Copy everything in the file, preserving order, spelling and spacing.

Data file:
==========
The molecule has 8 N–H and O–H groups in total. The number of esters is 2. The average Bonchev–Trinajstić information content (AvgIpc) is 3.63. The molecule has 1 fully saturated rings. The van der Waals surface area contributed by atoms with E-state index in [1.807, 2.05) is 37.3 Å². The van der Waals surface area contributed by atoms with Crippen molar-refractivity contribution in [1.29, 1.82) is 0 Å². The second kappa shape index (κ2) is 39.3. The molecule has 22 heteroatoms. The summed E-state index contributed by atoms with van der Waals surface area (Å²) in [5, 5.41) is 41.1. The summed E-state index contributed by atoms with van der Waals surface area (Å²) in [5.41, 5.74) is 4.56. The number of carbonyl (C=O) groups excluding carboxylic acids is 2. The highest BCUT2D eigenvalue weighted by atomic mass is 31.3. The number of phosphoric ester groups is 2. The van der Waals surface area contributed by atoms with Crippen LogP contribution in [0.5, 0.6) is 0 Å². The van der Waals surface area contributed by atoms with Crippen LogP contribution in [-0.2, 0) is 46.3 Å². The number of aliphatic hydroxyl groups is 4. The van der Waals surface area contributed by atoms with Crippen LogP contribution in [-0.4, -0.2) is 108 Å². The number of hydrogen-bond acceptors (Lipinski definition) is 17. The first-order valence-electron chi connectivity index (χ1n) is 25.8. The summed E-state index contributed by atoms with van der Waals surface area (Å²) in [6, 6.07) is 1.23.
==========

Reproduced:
The molecule has 8 N–H and O–H groups in total. The number of esters is 2. The average Bonchev–Trinajstić information content (AvgIpc) is 3.63. The molecule has 1 fully saturated rings. The van der Waals surface area contributed by atoms with E-state index in [1.807, 2.05) is 37.3 Å². The van der Waals surface area contributed by atoms with Crippen molar-refractivity contribution in [1.29, 1.82) is 0 Å². The second kappa shape index (κ2) is 39.3. The molecule has 22 heteroatoms. The summed E-state index contributed by atoms with van der Waals surface area (Å²) in [5, 5.41) is 41.1. The summed E-state index contributed by atoms with van der Waals surface area (Å²) in [5.41, 5.74) is 4.56. The number of carbonyl (C=O) groups excluding carboxylic acids is 2. The highest BCUT2D eigenvalue weighted by atomic mass is 31.3. The number of phosphoric ester groups is 2. The van der Waals surface area contributed by atoms with Crippen LogP contribution in [0.5, 0.6) is 0 Å². The van der Waals surface area contributed by atoms with Crippen LogP contribution in [-0.2, 0) is 46.3 Å². The number of aliphatic hydroxyl groups is 4. The van der Waals surface area contributed by atoms with Crippen LogP contribution in [-0.4, -0.2) is 108 Å². The number of hydrogen-bond acceptors (Lipinski definition) is 17. The first-order valence-electron chi connectivity index (χ1n) is 25.8. The summed E-state index contributed by atoms with van der Waals surface area (Å²) in [6, 6.07) is 1.23.